John F. Kennedy High School considers itself Newark, N.J.'s "Best Kept Secret" — the staff even answers the phone with that tag line, and deservedly so. But as Samantha Buck's moving documentary makes clear, the secret weapon at the public school for special-needs students is Janet Mino, an inspirational teacher with limitless patience and indefatigable enthusiasm.
Mino has taught her classroom of a half-dozen autistic boys in the country's 10th-poorest city for four years. They are all about to age out of the system — or, as one mom in Buck's research referred to it, "fall off the cliff." The film focuses on three of Mino's students: Erik, a sweet, outgoing kid whose dream is to work at Burger King; Quron, a kind, quiet boy who's lucky to have both parents raising him; and Robert, who will break your heart.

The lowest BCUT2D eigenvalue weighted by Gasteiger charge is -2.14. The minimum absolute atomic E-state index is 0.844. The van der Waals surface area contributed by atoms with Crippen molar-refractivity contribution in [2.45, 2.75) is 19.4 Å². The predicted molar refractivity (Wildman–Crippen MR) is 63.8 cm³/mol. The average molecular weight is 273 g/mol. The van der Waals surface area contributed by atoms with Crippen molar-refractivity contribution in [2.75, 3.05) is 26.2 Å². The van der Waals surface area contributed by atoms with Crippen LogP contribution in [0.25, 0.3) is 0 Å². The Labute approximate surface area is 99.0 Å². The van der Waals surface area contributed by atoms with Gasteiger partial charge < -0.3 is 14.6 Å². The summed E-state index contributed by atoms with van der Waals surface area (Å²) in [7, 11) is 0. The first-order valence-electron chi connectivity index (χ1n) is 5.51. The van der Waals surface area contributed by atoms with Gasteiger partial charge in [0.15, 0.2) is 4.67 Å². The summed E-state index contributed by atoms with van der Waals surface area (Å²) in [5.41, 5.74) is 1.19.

Over the course of 18 months — a clever structure that creates a ticking clock — Mino struggles to find government-funded programs in which to place her students after graduation that won't undo all her hard work. This is no sappy portrait of a saint: Mino is tenacious, critical and defensive, and in one memorable scene, a colleague tries to get her to face reality about what the real world holds for their students after graduation. (For one thing, they'll start being called "consumers.")